Conservative Parliamentary Candidate for Cambridge, Dr John Hayward, his family and campaign team leaders have had three bikes stolen this month from the streets of Cambridge. That doesn't include a fourth bike that another member of his team had stolen last week during a daytrip to London.
The irony is that John Hayward is unable to ride a bike himself, as he has artificial legs, although the rest of his family all cycle every day and John says "There have been many times when I've been stuck in Cambridge's rush-hour traffic, wishing that I could ride a bike!"
John's son was the latest victim of the city's active criminals. He said, "I got a new bike just one week ago and rely on it every day to get to college and around town. It was padlocked at Kelsey Kerridge while I went wall-climbing with friends on Tuesday, but even the lock had gone missing when I came out. The kind of person who does this doesn't care about the inconvenience and consequences for others. Thankfully a friend was able to drive me home afterwards."
Speaking with the other general election candidates in Cambridge, John Hayward has learned that two of them also lost bikes to the city's thieves in the month before the election was called.
“I have spoken to local police officers and, of course, I understand the police force is facing a huge range of issues,” John explained. “The atrocious events in Manchester just last week highlighted again the importance of counter-terrorism and the incredible job that the police and security services do to keep us all safe. And I know that drug-dealing and domestic violence are far more serious issues for the Constabulary here in Cambridge.”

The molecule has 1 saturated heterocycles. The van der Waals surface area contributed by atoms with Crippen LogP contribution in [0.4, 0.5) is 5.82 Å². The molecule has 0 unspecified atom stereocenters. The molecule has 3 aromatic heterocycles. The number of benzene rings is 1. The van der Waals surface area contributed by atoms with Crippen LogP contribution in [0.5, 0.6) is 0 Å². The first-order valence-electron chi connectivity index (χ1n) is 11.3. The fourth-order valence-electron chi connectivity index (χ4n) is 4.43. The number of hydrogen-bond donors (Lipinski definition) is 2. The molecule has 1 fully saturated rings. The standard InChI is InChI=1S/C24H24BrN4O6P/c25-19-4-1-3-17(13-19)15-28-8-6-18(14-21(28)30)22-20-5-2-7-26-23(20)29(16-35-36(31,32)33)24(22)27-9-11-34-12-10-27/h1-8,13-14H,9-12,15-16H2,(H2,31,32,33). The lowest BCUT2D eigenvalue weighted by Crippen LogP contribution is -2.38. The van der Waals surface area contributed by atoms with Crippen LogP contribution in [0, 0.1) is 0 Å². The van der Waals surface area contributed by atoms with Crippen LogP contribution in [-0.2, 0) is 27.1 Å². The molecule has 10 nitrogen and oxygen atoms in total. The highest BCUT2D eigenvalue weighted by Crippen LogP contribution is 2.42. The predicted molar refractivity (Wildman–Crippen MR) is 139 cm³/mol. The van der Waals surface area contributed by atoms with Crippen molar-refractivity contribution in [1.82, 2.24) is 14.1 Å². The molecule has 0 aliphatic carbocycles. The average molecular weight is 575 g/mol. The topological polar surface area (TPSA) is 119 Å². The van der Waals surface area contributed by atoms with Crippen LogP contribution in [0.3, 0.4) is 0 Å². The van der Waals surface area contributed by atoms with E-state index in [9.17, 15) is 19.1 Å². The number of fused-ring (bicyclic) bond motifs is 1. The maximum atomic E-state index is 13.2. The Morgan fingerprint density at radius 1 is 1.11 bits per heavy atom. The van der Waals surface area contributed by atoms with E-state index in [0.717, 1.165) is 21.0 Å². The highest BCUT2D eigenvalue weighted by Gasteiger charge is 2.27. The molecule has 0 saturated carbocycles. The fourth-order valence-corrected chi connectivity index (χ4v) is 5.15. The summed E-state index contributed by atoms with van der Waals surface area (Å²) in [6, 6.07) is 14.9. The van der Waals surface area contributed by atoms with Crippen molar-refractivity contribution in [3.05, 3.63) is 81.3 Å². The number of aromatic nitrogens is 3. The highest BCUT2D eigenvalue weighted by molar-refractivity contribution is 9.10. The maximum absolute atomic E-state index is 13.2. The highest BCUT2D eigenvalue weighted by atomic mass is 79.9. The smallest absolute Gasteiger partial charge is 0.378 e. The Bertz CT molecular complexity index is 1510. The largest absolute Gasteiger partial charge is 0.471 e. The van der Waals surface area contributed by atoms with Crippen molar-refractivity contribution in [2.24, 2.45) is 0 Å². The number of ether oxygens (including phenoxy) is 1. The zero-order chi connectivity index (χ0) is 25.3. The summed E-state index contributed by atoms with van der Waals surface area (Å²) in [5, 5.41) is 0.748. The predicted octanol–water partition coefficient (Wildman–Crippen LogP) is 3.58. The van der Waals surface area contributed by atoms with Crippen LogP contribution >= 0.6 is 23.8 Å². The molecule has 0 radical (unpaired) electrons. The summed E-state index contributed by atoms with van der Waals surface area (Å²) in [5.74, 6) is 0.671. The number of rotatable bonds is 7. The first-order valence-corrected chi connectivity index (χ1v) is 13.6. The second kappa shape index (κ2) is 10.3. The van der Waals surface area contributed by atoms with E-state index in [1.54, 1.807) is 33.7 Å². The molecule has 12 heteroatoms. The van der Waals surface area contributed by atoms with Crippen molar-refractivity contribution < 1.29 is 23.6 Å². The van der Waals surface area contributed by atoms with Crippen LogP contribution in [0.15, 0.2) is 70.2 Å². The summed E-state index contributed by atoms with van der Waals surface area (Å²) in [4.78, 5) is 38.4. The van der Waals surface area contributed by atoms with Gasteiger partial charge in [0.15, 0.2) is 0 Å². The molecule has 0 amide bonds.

“Nevertheless, Cambridge police have previously been reported as saying that it is not worth reviewing CCTV footage of bikes being stolen,” John continued. "If that’s the case and we can’t catch the persistent offenders who target our great city’s thousands of cyclists,” he asked, “then what's the point in having all the CCTV cameras around?!" It is a question he has heard many cyclists ask and one that he will be taking up on behalf of local residents with the county's Police & Crime Commissioner, Jason Ablewhite, at their next meeting, later this week.
During the last academic year, criminals stole 2,173 cycles from the streets of Cambridge, which accounts for 13 of the top 100 bike theft hotspots listed in police recorded crime data, more than any other local authority area. The overall rate for bike theft in Cambridge is 16.6 per 1,000 people, almost twelve times the national average of 1.4 thefts.